Fwd: Biotech Face New Foe - Internet

From Chuck0 <chuck@tao.ca>
Date Sun, 19 Sep 1999 19:07:55 -0400
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Subject: Biotech Face New Foe - Internet
Date: Sun, 19 Sep 1999 14:23:28 -0400
From: Doug Hunt <dhunt@center1.com>
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Organization: UCC Netwk for Environmental & Economic Responsibility
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From:          "Biotech Activists" <biotech_activists@iatp.org>
To:            jeaton@fox.nstn.ca
Subject:       Biotech Face New Foe - Internet
Date:          Sun, 19 Sep 1999 12:53:21 -0500

Date Posted: 09/19/1999
Posted by: blilliston@uswest.net

Posted: Sunday, September 19, 1999 | 6:41 a.m.
E-mail this Story to a friend

Biotechnology companies face new foe: the Internet
By Bill Lambrecht
St. Louis Post-Dispatch Washington Bureau

WASHINGTON - Analysts at Deutsche Bank in Germany came up
with some grim conclusions this summer about the financial
prospects for genetically modified crops, saying companies
such as Monsanto were losing battle after battle.

A few years ago, the German report never would have traveled
outside the rarefied air of global investors. But that was
before the World Wide Web.

This month, a consultant in Idaho arranged for the bank
analysis to be posted on the Web, and in three days,
thousands of people had downloaded the 25-page report and
further disseminated it around the globe. Critics, farmers
and people still making up their minds about the new
technology had a new piece of information.

The Internet is enabling mobilization like never before and,
in the process, giving biotechnology companies fits.

In recent months, St. Louis-based Monsanto Co. and its
rivals in the new science of genetically engineering food
have watched in dismay as pockets of protest have
mushroomed. Europe and Japan are demanding the labeling of
modified foods. A trade war is brewing between the United
States and Europe. American farmers are wondering whether to
continue sowing tens of millions of acres with gene-altered

What is behind the recent developments? More people,
especially Europeans, are raising questions about
environmental safety, potential health effects and the power
of the companies to determine the nature of food.

But perhaps no single factor looms larger in biotechnology's
tumble than the role of the Internet. The Web has given critics and
skeptics the arena to post studies, opinions and vitriol for
the world to consume. E-mail and listserves -- electronic
mailing lists -- enable activists to work with one another
and to exchange scraps of information instantly. All the
activity leaves the impression, real or imagined, of a
vibrant global movement.

The "life science" companies and biotechnology devotees use
the Internet, too, and in time they hope that it will play a
key role in convincing the world that biotechnology can yield food
that is not only safe, but better.

But as it stands, one powerful new technology may be
functioning to stem the growth of another powerful new

The Idaho consultant who distributed the German report,
Charles Benbrook, contends that people who had misgivings in
the past about farm and food policies had no means to link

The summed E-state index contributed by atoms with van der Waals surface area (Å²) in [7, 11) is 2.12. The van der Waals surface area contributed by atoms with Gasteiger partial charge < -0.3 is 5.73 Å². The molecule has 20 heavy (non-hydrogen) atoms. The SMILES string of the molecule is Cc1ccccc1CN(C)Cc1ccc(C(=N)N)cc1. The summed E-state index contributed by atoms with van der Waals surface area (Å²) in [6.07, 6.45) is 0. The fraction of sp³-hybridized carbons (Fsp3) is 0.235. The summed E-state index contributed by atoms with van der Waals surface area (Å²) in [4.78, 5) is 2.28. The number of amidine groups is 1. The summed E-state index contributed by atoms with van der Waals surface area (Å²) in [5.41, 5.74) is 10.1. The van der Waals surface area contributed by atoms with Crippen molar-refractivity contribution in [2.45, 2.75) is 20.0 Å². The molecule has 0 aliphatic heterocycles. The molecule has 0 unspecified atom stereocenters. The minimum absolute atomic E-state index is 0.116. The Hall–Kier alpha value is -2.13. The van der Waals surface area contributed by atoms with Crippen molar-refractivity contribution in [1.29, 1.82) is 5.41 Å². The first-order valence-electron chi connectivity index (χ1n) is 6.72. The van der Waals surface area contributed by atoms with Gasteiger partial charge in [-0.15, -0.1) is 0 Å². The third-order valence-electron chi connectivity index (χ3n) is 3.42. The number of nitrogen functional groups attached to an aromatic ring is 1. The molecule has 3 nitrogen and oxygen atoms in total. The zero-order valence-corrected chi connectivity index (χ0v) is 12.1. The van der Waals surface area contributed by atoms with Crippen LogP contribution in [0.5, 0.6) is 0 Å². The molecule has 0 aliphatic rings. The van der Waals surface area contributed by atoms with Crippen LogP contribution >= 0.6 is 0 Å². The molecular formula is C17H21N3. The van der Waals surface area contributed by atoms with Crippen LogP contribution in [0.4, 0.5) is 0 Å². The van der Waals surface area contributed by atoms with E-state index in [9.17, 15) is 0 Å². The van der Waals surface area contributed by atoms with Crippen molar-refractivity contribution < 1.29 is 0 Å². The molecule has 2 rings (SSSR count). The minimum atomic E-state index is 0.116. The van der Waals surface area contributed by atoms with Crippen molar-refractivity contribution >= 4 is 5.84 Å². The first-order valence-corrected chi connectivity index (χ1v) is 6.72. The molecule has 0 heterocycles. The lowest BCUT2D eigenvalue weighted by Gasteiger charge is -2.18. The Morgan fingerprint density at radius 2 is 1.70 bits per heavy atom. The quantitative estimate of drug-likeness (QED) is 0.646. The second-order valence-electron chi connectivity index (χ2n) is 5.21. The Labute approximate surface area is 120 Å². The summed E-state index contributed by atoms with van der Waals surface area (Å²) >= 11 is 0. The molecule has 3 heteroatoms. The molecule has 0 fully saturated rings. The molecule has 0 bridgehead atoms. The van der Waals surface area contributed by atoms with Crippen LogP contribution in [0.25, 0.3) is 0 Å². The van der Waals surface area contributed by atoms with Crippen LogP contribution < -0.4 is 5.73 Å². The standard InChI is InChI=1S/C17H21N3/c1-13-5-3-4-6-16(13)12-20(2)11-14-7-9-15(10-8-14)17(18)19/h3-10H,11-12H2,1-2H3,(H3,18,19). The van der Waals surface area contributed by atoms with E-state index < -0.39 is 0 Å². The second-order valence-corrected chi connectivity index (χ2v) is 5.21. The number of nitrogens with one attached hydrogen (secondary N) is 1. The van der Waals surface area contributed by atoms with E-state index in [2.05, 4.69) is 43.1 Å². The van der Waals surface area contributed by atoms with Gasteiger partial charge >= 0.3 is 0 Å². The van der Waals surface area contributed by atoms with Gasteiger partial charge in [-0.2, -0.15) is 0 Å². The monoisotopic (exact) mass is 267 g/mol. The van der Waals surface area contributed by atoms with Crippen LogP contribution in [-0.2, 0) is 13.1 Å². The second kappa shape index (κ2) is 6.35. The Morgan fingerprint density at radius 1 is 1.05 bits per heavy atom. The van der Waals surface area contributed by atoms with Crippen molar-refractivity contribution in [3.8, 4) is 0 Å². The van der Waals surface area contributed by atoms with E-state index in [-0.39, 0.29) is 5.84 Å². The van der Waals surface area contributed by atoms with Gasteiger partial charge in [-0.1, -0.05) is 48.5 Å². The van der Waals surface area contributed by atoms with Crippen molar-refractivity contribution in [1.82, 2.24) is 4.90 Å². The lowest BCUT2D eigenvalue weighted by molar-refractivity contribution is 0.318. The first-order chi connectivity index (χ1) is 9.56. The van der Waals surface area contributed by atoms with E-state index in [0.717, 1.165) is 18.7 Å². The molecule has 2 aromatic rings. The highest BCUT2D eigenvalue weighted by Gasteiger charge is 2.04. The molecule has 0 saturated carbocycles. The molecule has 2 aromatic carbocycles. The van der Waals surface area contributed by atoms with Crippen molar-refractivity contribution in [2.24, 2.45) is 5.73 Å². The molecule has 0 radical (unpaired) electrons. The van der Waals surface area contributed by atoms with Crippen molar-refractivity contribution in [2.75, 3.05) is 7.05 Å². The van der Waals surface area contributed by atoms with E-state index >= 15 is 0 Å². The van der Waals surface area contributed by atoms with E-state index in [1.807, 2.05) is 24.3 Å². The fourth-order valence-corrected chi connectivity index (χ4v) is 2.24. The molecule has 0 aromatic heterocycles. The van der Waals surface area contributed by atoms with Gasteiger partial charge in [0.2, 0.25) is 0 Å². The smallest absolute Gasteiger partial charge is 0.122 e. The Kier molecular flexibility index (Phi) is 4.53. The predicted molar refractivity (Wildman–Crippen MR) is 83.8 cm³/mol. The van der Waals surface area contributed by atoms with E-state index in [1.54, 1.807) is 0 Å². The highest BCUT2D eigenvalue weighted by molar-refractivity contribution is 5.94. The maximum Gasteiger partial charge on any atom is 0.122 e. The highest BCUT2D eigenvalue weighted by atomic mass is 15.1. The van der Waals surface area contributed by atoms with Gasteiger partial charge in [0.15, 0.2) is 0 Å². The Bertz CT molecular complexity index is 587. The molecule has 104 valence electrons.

up and reinforce their beliefs. The Internet has changed all

"Activists can transfer fresh and important information
around the world with speed and ease," Benbrook said. "And
that's something we've never experienced before."

Changing policy

Until last year, the most public responses received by the
Department of Agriculture on a new rule was 7,000. Then
Agriculture Secretary Dan Glickman asked Americans to tell
him what they thought of a new organic foods policy that
would let food that was genetically engineered, irradiated
or fertilized with sludge carry the government's new
"organic" label.

More than 250,000 people responded, mostly by e-mail, and
the vast majority said it was a terrible idea. Under the
nearly completed rules, genetically engineered food in the
United States won't be labeled as organic.

The Internet is becoming an important factor in politics and
public policy debates on a host of issues. Until recently, interest
groups usually consisted of associations with national memberships
and slick magazines. Now, with the Internet, people can mobilize
and pressure governments with the push of a button.

"It changes the presumptions of representative democracy,"
said Phil Noble, a political consultant and founder of
PoliticsOnline. "I think the Internet is going to do for public
policy what the telephone did for lobbying."

People can be mobilized, too, in ways that don't give a true
picture of public sentiment.

"In literally a matter of hours, I can create an interest
group of tens of thousands on whatever my issue is right now, and
mobilize them to send mail, e-mail or even rotten eggs," Noble said.

Political scientist Michael Cornfield of George Washington
University said "cyberlobbying" soon will dominate
grass-roots organizing because of its speed and low cost.

"It won't level the playing field between those who don't
buy access and those who do, but it will make it easier for
people to be involved in grass-roots lobbying," he said.

Anti-genetic engineering forces seem to be finding it easy
right now.

A PR headache

With a staff of five in the United States and Canada, the
Rural Advancement Foundation International has about 30,000
fewer employees than Monsanto.

Yet RAFI's "Terminator" campaign has created a monumental
public relations headache for Monsanto and triggered
anti-biotechnology sentiments around the world.